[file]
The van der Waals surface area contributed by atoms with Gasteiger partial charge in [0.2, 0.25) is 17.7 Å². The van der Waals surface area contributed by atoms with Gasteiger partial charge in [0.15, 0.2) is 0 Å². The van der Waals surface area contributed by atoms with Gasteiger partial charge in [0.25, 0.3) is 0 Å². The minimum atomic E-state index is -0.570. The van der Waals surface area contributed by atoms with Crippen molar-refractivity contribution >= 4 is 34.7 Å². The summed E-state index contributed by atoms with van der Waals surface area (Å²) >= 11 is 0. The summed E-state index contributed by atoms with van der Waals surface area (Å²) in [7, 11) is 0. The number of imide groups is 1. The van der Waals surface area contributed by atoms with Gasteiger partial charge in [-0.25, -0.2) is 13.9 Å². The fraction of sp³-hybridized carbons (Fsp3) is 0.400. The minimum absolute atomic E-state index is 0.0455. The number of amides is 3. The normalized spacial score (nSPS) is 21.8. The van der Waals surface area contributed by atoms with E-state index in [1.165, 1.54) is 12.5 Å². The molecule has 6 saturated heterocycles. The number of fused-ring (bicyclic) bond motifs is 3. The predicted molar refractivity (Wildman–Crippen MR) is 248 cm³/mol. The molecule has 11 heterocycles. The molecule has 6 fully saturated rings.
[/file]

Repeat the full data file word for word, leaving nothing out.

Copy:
The van der Waals surface area contributed by atoms with Gasteiger partial charge in [0.2, 0.25) is 17.7 Å². The van der Waals surface area contributed by atoms with Gasteiger partial charge in [0.15, 0.2) is 0 Å². The van der Waals surface area contributed by atoms with Gasteiger partial charge in [0.25, 0.3) is 0 Å². The minimum atomic E-state index is -0.570. The van der Waals surface area contributed by atoms with Crippen molar-refractivity contribution >= 4 is 34.7 Å². The summed E-state index contributed by atoms with van der Waals surface area (Å²) >= 11 is 0. The summed E-state index contributed by atoms with van der Waals surface area (Å²) in [7, 11) is 0. The number of imide groups is 1. The van der Waals surface area contributed by atoms with Gasteiger partial charge in [-0.25, -0.2) is 13.9 Å². The fraction of sp³-hybridized carbons (Fsp3) is 0.400. The minimum absolute atomic E-state index is 0.0455. The number of amides is 3. The normalized spacial score (nSPS) is 21.8. The van der Waals surface area contributed by atoms with E-state index in [1.165, 1.54) is 12.5 Å². The molecule has 6 saturated heterocycles. The number of fused-ring (bicyclic) bond motifs is 3. The predicted molar refractivity (Wildman–Crippen MR) is 248 cm³/mol. The molecule has 11 heterocycles. The molecule has 6 fully saturated rings.